Delirium is an often dangerous and underreported condition in skilled nursing facilities, but a new pilot study is showing promise in closing that knowledge gap.

Currently, nurses do not use a standardized tool to assess delirium, a condition that occurs in about 34% of SNF residents and is characterized by restlessness, illusions and incoherence. Along with increasing the risk of death, also is associated with higher healthcare costs and functional loss, noted researchers with Vanderbilt University.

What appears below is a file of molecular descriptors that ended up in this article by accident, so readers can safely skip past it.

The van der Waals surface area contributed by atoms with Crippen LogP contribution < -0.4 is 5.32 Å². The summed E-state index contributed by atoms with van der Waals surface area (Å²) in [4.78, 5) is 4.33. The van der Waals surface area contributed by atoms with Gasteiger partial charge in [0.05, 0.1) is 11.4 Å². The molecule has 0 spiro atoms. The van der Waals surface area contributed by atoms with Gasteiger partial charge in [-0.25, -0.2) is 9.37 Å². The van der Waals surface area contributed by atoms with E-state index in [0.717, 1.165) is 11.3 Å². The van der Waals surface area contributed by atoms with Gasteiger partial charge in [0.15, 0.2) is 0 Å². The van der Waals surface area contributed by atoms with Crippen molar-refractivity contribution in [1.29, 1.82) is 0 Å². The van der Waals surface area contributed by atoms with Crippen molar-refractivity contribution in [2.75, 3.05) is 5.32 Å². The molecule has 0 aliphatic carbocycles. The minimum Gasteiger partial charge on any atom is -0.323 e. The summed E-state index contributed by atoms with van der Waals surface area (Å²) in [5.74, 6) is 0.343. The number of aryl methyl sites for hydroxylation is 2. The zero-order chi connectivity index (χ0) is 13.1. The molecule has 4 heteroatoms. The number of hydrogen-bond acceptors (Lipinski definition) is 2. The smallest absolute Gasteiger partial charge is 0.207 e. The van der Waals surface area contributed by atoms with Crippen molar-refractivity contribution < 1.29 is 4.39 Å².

Investigators tested the use of the RADAR (Recognizing Active Delirium As part of your Routine) tool at two urban long-term care facilities in the U.S. over a three-month period. That included a mandatory delirium education program, along with prompts in the electronic medical record on assessing residents for the condition. More than 30 nurses saw the study through to the finish.

Gauging nurse know-how before and after adoption, they found a “significant increase” in knowledge of delirium, and an overall positive perception of the RADAR tool, according to the study, published in December’s Annals of Long-Term Care.